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How I Rewired my Utility Trailer Lights

Close up of an operational right tail light on the author's utility trailer after replacing the wiring

Back at the beginning of the COVID-19 pandemic, I decided to rewire the lights in my utility trailer. The wiring needed replacing, and I had time to kill.

My trailer uses the standard four-wire lighting system used in most light utility and boat trailers in the United States, so I was able to use a standard trailer wiring harness.

I also decided to take some steps to improve the reliability of the trailer wiring, however, by protecting it from damage due to corrosion, vobration, physical hazards (rocks and dirt, for example), UV light, and moisture.

You see, trailer wiring is notoriously prone to failure due to vibration and the environment. So I spent a bit of time thinking about these factors and how to best the trailer's wiring harness from UV light, vibration, abrasion, short circuits, and moisture. Two annual state inspections later, the lights still work; so I guess I did a pretty good job.

The first thing I considered was vibration. Vibration causes the trailer wires to rattle against the metal chassis of the trailer and to rub against each other, which can cause the insulation to chafe over time. That in turn can cause malfunctions and short circuits.

There was nothing I could do to prevent the trailer from vibrating, of course; but there were things I could do to protect the trailer's wiring from being damaged.

The first thing I decided to do was abandon my original plan of building a trailer wiring harness myself out of separate wires. Rather, I bought a Y-harness with the wires for each side of the trailer bonded to each other. Wires that are bonded to each other move as a unit, so they can't rub against each other and chafe.

Male commercial drone pilot flying a drone at a construction site.

The second thing I decided to do was encase as much of the wiring as possible to protect it from chafing, UV light, and debris kicked up from the road. After considering the options, I decided to use expandable braided sleeving. Other options would have included split wire loom or spiral wire loom. I chose the braided sleeving because it would be easier to pass through the metal tubes the trailer manufacturer provided to run the wires through at some portions of the trailer's chassis.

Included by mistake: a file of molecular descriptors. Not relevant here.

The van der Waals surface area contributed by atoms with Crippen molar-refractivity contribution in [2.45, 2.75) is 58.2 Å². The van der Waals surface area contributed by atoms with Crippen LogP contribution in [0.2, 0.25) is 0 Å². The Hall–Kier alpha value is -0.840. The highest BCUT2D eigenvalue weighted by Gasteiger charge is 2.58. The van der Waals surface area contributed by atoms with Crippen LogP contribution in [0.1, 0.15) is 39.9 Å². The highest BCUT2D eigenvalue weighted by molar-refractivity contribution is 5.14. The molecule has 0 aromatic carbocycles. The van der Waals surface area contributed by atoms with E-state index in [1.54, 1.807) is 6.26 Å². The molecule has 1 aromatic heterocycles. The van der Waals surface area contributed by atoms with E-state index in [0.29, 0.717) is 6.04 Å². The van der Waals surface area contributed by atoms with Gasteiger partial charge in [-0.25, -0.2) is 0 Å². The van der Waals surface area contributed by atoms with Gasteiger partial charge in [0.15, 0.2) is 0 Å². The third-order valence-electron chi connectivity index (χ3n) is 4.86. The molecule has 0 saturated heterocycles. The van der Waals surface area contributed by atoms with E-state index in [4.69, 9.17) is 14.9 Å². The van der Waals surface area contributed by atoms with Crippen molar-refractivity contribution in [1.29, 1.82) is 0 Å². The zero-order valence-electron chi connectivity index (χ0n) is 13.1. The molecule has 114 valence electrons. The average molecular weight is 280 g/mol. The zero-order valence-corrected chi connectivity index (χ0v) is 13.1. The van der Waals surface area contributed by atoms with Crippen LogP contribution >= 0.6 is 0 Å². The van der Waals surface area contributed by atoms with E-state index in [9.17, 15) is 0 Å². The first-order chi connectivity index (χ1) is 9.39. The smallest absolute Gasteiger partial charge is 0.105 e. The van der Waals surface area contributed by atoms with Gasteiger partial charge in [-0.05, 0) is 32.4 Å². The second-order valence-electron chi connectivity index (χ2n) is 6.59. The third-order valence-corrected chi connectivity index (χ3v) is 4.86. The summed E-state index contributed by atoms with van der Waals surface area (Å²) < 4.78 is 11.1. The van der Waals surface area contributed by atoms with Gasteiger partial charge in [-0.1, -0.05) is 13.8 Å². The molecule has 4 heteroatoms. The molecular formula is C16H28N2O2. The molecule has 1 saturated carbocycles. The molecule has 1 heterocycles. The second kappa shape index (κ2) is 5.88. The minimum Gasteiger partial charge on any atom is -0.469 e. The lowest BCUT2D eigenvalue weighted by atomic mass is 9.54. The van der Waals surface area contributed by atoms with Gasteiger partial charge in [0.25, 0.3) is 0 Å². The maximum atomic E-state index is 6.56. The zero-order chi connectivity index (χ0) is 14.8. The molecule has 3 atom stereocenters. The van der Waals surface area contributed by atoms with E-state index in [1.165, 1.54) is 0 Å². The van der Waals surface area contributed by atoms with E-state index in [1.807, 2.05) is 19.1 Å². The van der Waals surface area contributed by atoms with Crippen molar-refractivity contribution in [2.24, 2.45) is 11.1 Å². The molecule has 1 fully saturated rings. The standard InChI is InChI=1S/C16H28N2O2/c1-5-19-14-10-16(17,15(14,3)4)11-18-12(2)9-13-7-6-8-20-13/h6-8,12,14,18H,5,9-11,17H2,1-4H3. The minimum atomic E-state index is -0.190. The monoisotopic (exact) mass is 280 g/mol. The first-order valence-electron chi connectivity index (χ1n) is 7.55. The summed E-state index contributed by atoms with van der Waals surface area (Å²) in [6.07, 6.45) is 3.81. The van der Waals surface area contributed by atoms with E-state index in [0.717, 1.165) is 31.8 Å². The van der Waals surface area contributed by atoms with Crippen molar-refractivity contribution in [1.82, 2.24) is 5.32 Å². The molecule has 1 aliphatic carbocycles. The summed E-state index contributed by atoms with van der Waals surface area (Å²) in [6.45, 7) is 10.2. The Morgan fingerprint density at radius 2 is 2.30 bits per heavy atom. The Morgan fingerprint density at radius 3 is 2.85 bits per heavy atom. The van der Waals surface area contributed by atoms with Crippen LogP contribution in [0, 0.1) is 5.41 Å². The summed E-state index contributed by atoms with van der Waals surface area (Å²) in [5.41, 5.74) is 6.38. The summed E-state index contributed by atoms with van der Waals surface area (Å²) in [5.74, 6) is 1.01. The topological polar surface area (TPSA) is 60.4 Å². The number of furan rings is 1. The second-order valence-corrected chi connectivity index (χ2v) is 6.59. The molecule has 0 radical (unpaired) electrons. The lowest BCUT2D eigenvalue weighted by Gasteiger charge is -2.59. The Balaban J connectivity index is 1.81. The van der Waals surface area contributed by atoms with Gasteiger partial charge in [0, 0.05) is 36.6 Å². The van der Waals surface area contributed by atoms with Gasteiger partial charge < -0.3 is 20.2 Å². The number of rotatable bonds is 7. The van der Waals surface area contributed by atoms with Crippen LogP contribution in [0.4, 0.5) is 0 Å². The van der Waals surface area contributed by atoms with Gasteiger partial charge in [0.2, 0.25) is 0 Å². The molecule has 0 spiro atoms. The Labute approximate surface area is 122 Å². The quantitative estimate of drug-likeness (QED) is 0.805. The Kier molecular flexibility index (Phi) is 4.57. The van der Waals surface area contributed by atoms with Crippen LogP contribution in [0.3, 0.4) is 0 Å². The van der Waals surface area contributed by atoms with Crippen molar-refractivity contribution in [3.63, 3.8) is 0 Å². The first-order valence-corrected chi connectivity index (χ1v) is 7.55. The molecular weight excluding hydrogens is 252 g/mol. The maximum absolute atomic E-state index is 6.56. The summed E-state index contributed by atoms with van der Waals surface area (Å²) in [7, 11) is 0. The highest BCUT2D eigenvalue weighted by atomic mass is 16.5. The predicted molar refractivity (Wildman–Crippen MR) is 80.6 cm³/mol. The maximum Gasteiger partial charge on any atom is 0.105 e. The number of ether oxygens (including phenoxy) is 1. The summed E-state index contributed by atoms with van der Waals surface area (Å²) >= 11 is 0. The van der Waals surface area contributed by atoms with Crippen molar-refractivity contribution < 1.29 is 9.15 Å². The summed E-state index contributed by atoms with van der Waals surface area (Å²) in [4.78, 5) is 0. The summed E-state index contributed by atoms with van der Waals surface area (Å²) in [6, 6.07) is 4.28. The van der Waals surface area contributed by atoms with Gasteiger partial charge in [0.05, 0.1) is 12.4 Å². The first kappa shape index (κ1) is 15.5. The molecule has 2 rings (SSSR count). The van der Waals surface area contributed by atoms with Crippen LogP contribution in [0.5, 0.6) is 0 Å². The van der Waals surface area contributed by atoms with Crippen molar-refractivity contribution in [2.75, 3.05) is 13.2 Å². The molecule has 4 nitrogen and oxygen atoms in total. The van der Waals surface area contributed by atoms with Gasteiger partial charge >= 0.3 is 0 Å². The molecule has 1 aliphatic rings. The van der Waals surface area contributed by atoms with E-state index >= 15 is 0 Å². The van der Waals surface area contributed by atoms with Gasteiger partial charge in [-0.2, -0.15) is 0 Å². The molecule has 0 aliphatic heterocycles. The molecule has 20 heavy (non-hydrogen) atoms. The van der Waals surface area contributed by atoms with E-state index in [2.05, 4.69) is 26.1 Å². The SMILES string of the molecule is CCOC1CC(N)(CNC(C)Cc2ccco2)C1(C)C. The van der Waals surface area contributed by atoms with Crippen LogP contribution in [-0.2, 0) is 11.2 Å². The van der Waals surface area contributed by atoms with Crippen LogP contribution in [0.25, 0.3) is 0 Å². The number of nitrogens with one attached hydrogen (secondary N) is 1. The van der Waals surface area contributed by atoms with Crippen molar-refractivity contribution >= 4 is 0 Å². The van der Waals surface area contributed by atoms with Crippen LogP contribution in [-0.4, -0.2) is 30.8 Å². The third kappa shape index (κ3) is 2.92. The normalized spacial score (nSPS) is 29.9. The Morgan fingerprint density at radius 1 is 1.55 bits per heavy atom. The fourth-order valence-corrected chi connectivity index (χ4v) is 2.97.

My third guiding principle had to do with moisture. Most trailer wiring failures occur at splices where moisture corrodes the connections, so I decided to use as few of them as possible. I also decided to use heat-shrink connectors, which have adhesive inside the insulation that helps produce weather-tight seals, for all splices and terminal connections. That would help protect the trailer wiring's connectors from moisture and corrosion.

I also made one concession related to ease of repair, and that had to do with the OEM marker lights. I've gone through quite a few of them. The housings seem to be prone to premature failure from corrosion. So rather than splicing or hard-wiring the marker lights into the system permanently, I decided to use heat-shrink quick-disconnect terminals for those connections to make it easier to replace the lights in the future. That way I won't have to cut into the wiring to replace a part that my experience has proven to be prone to failure. I may also try to fabricate a gasket to put between the lens and the housing to keep moisture out.